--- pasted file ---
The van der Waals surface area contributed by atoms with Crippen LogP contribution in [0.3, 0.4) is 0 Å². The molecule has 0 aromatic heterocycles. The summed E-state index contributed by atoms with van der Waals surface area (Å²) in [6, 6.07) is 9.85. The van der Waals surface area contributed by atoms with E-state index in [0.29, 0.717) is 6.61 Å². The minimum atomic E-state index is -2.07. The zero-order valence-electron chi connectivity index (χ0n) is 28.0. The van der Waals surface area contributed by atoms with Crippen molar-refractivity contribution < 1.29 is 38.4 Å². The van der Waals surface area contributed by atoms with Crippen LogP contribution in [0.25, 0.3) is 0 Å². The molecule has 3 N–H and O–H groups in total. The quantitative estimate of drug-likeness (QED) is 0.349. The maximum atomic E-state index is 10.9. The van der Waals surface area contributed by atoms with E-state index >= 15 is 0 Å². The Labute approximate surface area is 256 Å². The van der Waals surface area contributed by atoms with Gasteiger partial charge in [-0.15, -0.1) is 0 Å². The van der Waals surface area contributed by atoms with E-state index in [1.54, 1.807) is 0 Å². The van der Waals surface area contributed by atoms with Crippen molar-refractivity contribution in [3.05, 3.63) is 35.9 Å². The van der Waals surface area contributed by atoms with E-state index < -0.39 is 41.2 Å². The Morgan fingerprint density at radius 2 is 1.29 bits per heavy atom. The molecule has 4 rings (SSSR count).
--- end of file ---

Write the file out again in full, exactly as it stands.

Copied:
The van der Waals surface area contributed by atoms with Crippen LogP contribution in [0.3, 0.4) is 0 Å². The molecule has 0 aromatic heterocycles. The summed E-state index contributed by atoms with van der Waals surface area (Å²) in [6, 6.07) is 9.85. The van der Waals surface area contributed by atoms with E-state index in [0.29, 0.717) is 6.61 Å². The minimum atomic E-state index is -2.07. The zero-order valence-electron chi connectivity index (χ0n) is 28.0. The van der Waals surface area contributed by atoms with Crippen molar-refractivity contribution < 1.29 is 38.4 Å². The van der Waals surface area contributed by atoms with Crippen LogP contribution in [0.25, 0.3) is 0 Å². The molecule has 3 N–H and O–H groups in total. The quantitative estimate of drug-likeness (QED) is 0.349. The maximum atomic E-state index is 10.9. The van der Waals surface area contributed by atoms with E-state index >= 15 is 0 Å². The Labute approximate surface area is 256 Å². The van der Waals surface area contributed by atoms with Gasteiger partial charge in [-0.15, -0.1) is 0 Å². The van der Waals surface area contributed by atoms with E-state index in [1.54, 1.807) is 0 Å². The van der Waals surface area contributed by atoms with Crippen molar-refractivity contribution in [3.05, 3.63) is 35.9 Å². The van der Waals surface area contributed by atoms with E-state index < -0.39 is 41.2 Å². The Morgan fingerprint density at radius 2 is 1.29 bits per heavy atom. The molecule has 4 rings (SSSR count).